But again - there are pros and cons to both solutions.



  • Thanks for all your ideas.
    I'm aware of Qt's meta system and QMetaEnum, but somehow I find that unelegant too, especially the string indexing, as Krzysztof said. And the code looks hacky. I treat qt's meta-object system always as a last resort.

    The double-templated Iterator idea is pretty neat, didn't think of that. Produces very beautiful code (and is itself as beautiful as a double-template can be ;). I guess I'll use that sooner or later. They should include it in Qt, if you ask me, so I don't have to include it in my library, where it doesn't belong.

    [quote author="joonhwan" date="1358382382"]I always am very shy to answer the question whose poster level is higher than me. [/quote] Naah. Don't respect people for the post-count next to their name. There's no proportionality to the IQ (unfortunately).


  • Moderators

    [quote author="DerManu" date="1358458466"]as beautiful as a double-template can be ;)[/quote]
    Well, since enums are pretty much ints anyway (in most, the simplest, cases) you could probably go ahead with one template param:
    @
    template <typename T>
    class FlagIterator
    {
    public:
    FlagIterator(unsigned flags) : mFlags(flags), mFlag(0) {}
    inline T value() { return static_cast<T>(mFlag); }
    inline bool hasNext() { return mFlags > mFlag; }
    void next() { if(mFlag == 0) mFlag = 1; else mFlag <<= 1;
    while((mFlags & mFlag) == 0) mFlag <<= 1; mFlags &= ~mFlag; }
    private:
    unsigned mFlags;
    unsigned mFlag;
    };
    @
    or, if you don't really care about types and don't mind casting in user code, with no templates at all:
    @
    inline unsigned value() { return mFlag; }
    @



  • Here is my subclass of QFlags with iterator over flags. Improvements welcome.
    Sorry it's not quite readable here.

    @/**

    • @brief custom QFlags class

    • QFlags with iterator and methods to search next set flag
      /
      template <typename T>
      class qtvFlags : public QFlags<T>
      {
      public:
      /
      TODO:

        • check that *this != 0
        • register QMetaEnum here
          */
          qtvFlags(const QFlags<T> & other) : QFlags<T>(other) {}
          qtvFlags(T e) : QFlags<T>(e) {}
          qtvFlags(QFlag value) : QFlags<T>(value) {}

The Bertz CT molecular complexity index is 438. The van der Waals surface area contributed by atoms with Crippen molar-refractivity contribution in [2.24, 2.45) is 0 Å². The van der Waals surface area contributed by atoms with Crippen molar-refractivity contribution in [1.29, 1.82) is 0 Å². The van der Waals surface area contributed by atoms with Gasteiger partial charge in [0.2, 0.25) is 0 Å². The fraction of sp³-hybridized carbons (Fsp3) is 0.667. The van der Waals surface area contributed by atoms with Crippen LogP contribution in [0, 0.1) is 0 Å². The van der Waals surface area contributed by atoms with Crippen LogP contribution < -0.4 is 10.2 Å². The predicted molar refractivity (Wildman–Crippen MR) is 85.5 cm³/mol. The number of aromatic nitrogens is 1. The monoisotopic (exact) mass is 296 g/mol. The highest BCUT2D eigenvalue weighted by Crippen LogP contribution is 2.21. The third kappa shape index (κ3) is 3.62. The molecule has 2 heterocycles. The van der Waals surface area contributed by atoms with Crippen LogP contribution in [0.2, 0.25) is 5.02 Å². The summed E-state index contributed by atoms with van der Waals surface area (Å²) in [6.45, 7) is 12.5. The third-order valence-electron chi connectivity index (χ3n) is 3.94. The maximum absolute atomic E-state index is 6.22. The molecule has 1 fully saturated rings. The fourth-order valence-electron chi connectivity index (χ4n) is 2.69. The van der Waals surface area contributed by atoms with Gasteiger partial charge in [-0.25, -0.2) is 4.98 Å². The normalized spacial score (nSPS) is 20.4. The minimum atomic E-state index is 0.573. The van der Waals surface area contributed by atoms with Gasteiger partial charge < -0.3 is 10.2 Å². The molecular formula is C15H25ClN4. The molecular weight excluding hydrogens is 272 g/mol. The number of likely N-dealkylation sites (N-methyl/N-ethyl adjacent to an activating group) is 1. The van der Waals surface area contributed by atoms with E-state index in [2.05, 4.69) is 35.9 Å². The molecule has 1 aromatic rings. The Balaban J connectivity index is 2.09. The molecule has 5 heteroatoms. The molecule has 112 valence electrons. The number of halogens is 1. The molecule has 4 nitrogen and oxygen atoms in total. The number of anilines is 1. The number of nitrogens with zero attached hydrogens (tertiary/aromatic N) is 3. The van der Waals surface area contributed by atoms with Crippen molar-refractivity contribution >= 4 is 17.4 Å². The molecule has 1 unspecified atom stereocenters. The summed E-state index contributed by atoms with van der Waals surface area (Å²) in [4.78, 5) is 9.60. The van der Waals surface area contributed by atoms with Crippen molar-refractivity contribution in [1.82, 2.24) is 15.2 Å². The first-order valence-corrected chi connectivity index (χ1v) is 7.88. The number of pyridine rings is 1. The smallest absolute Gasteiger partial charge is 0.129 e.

/**

      • @brief Search nearest set flag

      • @param flag enum value to start search from

      • @return next set flag found

      • Iterate to the next set bit in the bit-set, nearest to the passed one while

      • searching forward

      • inline?
        */
        const T next(unsigned flag = 1) const {
        if (!flag) flag = 1;
        else flag <<= 1;
        if (flag > *this || !flag) return (T)0; // check !m in case max enum flag set or *this==0
        // consider: 'm > *this | !m' to eliminate branching

        while ( !( *this & flag ) ) flag <<= 1;

        return static_cast<T>(flag);
        }

      /**

      • @brief Circular search nearest set flag

      • @param flag enum value to start search from

      • @param forward search direction

      • @return next set flag found

      • Iterate to the next set bit in the bit-set, nearest to the passed one while

      • searching by circle in the specified direction

      • *this must not be 0

      • inline?
        */
        const T circularNext(unsigned flag = 1, const bool forward = true) const {
        if (!flag) flag = 1;
        const unsigned shift = forward ? sizeof(flag) * CHAR_BIT - 1 : 1;

        /* GCC usually recognizes certain circular shift expressions to introduce "rotate" instruction on CPUs that support it.

        • It was checked GCC does it here too at least for x86 and ARM.
        • ARM has only ROR, so use right shift expression here.
          */
          while ( !( *this & (flag = ( flag >> shift | flag << (sizeof(flag) * CHAR_BIT - shift) )) ) );

        return static_cast<T>(flag);
        }

    class const_iterator : public std::iterator<std::forward_iterator_tag, const T> {
        const qtvFlags<T>* /*const */i;     // const avoiding gives us copy assignable class by default
        unsigned int m;
    
    public:
        inline const_iterator(const qtvFlags<T>* const p) : i(p), m(0) {}
    
        inline const T& operator*() const { return static_cast<const T>(m); }
    
        inline bool operator==(const const_iterator &o) const { return m == o.m /*&& i == o.i*/; }
        inline bool operator!=(const const_iterator &o) const { return m != o.m /*|| i != o.i*/; }
        inline const_iterator& operator++() { m = i->next(m); return *this;}
        inline const_iterator operator++(int) { const const_iterator n(*this); m = i->next(m); return n; }
    };
    
    const_iterator begin() const { return ++const_iterator(this);}
    const_iterator end() const { return const_iterator(this); }
    

    };@


Log in to reply
 

Looks like your connection to Qt Forum was lost, please wait while we try to reconnect.